With bars serving a pint of beer at just pounds 1.34 and dining rooms where a three-course lunch with coffee cost less than pounds 10, the Tories pleaded for the peers to retain their privileges. But not too surprisingly, their requests were flatly refused by the Government. "They have no rights at all," a spokesman said last night.

Many peers had already obeyed the orders of the Gentleman Usher of Black Rod to clear their desks, pack their bags and dodder off quietly into the night. "After six wastebags, I gave up," said Lord Mar and Kellie, the Liberal Democrat hereditary.

Earl Russell, son of philosopher Bertrand Russell and great grandson of Prime Minister Lord John Russell, was sanguine as he sucked on his Silk Cut cigarette in the last chance tea room. "When I arrived here, I was told, `this is your peg my Lord ... for ever'. I didn't really believe it at the time, so I'm not surprised by today," he said. As one of the elected hereditaries, his mood was understandably laid back.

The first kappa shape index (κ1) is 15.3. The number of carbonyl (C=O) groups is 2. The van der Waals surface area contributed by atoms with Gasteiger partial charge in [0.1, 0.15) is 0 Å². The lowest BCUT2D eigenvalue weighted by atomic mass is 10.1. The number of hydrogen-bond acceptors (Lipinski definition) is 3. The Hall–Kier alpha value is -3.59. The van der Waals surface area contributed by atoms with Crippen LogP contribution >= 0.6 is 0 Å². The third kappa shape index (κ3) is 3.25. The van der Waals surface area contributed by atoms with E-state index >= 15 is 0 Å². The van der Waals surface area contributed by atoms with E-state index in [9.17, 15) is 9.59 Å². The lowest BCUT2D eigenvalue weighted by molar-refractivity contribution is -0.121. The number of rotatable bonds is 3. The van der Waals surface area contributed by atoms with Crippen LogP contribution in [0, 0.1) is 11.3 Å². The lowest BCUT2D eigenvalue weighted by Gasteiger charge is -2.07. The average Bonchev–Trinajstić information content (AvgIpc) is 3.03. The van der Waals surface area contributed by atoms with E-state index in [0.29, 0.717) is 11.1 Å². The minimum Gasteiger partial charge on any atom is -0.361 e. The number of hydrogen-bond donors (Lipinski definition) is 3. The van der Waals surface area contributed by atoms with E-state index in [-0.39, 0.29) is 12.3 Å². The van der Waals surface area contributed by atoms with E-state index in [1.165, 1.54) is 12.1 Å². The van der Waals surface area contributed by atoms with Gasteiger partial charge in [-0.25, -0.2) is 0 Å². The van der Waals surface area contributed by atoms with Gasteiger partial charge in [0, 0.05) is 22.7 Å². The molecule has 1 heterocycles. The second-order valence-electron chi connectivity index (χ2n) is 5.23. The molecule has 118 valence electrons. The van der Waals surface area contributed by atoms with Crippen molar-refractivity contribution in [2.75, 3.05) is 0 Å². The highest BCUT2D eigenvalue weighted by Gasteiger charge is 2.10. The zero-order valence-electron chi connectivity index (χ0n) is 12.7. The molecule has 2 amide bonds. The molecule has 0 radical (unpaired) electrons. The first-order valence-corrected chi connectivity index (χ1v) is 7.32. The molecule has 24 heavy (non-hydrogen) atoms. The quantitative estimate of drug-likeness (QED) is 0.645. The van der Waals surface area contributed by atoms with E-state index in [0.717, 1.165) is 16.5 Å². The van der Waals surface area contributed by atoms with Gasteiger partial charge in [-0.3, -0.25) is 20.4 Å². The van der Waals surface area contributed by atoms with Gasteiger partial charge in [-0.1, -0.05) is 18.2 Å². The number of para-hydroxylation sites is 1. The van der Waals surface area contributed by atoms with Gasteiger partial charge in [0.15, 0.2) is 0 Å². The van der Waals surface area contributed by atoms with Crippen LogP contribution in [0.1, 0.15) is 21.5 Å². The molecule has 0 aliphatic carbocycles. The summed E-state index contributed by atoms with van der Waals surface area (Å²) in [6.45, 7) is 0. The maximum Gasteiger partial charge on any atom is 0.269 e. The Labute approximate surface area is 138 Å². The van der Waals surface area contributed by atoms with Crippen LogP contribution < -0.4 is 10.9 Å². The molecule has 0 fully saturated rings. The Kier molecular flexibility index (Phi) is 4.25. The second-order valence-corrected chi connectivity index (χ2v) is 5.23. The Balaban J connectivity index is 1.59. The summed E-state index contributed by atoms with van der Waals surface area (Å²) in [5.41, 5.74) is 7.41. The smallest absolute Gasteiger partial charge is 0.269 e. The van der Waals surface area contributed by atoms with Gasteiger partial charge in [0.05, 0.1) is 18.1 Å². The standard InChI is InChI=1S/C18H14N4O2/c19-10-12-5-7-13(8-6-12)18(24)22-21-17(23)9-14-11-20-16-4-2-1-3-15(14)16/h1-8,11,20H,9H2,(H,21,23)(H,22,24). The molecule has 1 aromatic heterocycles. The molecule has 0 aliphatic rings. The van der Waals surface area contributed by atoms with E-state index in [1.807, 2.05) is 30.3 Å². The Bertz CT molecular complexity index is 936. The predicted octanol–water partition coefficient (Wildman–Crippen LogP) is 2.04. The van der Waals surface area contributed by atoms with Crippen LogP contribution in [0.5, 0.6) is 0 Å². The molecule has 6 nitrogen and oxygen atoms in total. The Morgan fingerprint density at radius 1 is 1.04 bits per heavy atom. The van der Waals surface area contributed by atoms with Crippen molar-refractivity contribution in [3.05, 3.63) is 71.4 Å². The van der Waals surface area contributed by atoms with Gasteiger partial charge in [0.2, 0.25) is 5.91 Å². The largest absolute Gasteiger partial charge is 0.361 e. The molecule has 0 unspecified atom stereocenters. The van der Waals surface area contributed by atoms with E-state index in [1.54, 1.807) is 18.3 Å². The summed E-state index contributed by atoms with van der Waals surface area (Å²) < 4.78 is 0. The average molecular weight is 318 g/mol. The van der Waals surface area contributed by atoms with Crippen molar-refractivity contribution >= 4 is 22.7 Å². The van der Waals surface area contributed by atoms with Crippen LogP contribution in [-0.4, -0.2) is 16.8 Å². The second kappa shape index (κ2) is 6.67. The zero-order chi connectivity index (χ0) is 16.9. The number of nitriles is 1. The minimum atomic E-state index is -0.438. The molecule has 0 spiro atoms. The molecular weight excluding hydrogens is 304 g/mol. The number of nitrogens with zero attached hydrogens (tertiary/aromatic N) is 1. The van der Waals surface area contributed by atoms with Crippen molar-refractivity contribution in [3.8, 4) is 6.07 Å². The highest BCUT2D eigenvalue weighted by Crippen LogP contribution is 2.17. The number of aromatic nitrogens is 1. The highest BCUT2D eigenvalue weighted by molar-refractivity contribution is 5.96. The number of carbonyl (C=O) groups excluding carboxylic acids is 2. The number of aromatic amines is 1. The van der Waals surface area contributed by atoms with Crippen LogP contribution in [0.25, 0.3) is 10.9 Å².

After the prorogueing ceremony had finished, most peers flocked last night to a farewell party in the Royal Gallery off the Princes Chamber.

Any tears were drowned by literally gallons of House of Lords own-label champagne. Lord Gainford, a Tory hereditary whose grandfather served in the Asquith government, said: "I will miss it so much, I have loved being here. I'm just about to hand in my pass. I will particularly miss the car-park, but have already taken home two black bin liners of my life in the Lords."